Saturday, May 28, 2022

Movie Reviews: The Cursed

The Cursed
directed by Sean Ellis

The Cursed harks back to the mid twentieth century Hammer Films period horror movies. The Cursed has a brief gratuitous nod to the salacious early seventies Hammer entries with a topless scene by actress Kelly Reilly. This came out of left field. It added nothing to the story except well, beauty, which is always worthwhile.

Some leading actresses have contract clauses refusing scenes with cleavage, toplessness, or nudity. Perhaps Reilly has a contract insisting that at least one such scene must be in her films. Snicker. 

The Cursed updates some old horror myths. Like Stephen King's "Thinner" it centered the titular malediction in a crime against the local (in this case French) Roma minority population. An American viewer may see similarities to crimes against Black Americans and especially Native Americans. As the saying goes the strong do what they can and the weak suffer what they must. The Cursed references some Christian themes.

Dog Fights Mountain Lion

I thought this story was good evidence of the selflessness that is normal for many dogs. 

If dogs could speak they might indeed take an oath to their humans, much like Aragorn's in The Fellowship of The Ring, "If by my life or death I can protect you I will.

A California woman's dog is being hailed as a hero after jumping to her owner's defense when a mountain lion attacked the pair. The woman, who has been identified as Erin Wilson, encountered the mountain lion when she was taking her dog Eva for a stroll near a picnic area along State Route 299 in Trinity County on Monday.

After she exited her car with her dog, the duo began walking down a path with Eva slowly tracking ahead of her. Before Wilson knew it, a mountain lion jumped out from her side and swiped her across her left shoulder.

While in pain, Wilson called out for her dog. “I yelled ‘Eva!’ and she came running,” Wilson told the Sacramento Bee on Wednesday. “And she hit that cat really hard.” Wilson noted that her 2 1/2-year-old dog weighs 55 pounds and tried its best to take down the cougar.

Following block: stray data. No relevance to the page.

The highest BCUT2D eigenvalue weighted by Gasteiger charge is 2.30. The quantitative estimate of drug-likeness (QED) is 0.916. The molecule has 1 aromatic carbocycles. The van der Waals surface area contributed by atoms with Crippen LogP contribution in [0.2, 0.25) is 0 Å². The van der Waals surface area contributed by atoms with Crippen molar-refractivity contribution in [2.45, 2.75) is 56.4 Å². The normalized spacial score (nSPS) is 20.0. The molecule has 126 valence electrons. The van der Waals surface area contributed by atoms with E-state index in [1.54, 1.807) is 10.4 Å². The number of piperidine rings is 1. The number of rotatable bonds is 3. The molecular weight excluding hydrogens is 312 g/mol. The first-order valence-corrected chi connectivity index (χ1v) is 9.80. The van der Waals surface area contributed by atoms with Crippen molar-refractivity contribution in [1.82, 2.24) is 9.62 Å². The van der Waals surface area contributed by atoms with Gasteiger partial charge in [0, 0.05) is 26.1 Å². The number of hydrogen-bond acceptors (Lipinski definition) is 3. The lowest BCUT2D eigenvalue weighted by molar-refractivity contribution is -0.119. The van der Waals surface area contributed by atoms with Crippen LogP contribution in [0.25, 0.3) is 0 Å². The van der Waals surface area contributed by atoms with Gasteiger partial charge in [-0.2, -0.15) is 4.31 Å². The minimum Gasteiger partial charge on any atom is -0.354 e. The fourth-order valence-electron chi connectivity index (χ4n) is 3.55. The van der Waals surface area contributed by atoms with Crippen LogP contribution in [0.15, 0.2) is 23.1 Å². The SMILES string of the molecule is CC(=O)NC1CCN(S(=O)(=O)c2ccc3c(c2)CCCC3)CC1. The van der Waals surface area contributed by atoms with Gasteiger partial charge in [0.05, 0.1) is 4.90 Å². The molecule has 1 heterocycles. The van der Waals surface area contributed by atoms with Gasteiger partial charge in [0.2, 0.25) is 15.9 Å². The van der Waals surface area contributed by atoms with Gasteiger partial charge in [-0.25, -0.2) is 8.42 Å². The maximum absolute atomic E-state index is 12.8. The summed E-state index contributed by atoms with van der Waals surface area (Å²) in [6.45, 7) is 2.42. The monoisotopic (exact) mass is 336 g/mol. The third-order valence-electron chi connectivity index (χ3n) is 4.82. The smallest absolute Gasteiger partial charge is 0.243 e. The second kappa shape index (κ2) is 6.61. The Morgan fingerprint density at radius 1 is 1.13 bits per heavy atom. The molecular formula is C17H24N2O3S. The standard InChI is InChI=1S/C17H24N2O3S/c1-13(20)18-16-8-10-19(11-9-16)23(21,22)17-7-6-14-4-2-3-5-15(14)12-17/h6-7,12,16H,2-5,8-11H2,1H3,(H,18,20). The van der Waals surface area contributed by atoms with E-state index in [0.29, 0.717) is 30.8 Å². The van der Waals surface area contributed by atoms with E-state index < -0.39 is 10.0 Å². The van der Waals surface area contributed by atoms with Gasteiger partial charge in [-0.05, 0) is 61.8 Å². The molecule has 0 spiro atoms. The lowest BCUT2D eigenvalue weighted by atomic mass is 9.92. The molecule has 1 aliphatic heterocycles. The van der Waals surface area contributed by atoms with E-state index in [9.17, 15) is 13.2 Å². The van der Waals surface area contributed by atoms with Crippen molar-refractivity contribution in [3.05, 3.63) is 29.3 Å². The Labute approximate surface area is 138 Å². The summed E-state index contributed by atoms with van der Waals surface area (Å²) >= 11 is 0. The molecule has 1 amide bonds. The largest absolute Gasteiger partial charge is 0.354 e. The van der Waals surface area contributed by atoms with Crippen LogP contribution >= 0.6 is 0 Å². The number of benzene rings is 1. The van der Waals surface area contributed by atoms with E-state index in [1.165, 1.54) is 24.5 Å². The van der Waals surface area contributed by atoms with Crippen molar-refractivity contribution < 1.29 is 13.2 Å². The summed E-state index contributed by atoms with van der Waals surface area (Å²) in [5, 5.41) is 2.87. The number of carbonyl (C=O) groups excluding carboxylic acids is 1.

Delaware State University Women's Lacrosse Team Racially Profiled in Georgia

The problem with a great many police is that they simply do not believe that Black people have constitutional rights. 

Courts and juries too often support police in this belief and practice. 

Therefore police are quite comfortable subjecting Black people to apparent Fourth Amendment violations. 

Although a recent example of this took place in the deep South in a state with a long sordid history of official law enforcement hostility to Black Americans, the facts are that this kind of thing happens all over the United States. As courts won't reign in these violations, eventually Black citizens will need to do so.  

DOVER, Delaware (WPVI) -- Delaware State University announced Friday it will be taking legal action against the sheriff's department in Liberty County, Georgia, calling a search following a traffic stop last month involving the university's women's lacrosse team "constitutionally dubious."

Law enforcement bodycam footage from April 20 shows sheriff's deputies in Georgia board a bus carrying the Delaware State University women's lacrosse team. The sheriff's office says it pulled over the bus for riding in the left lane. That minor traffic infraction turned into a drug search.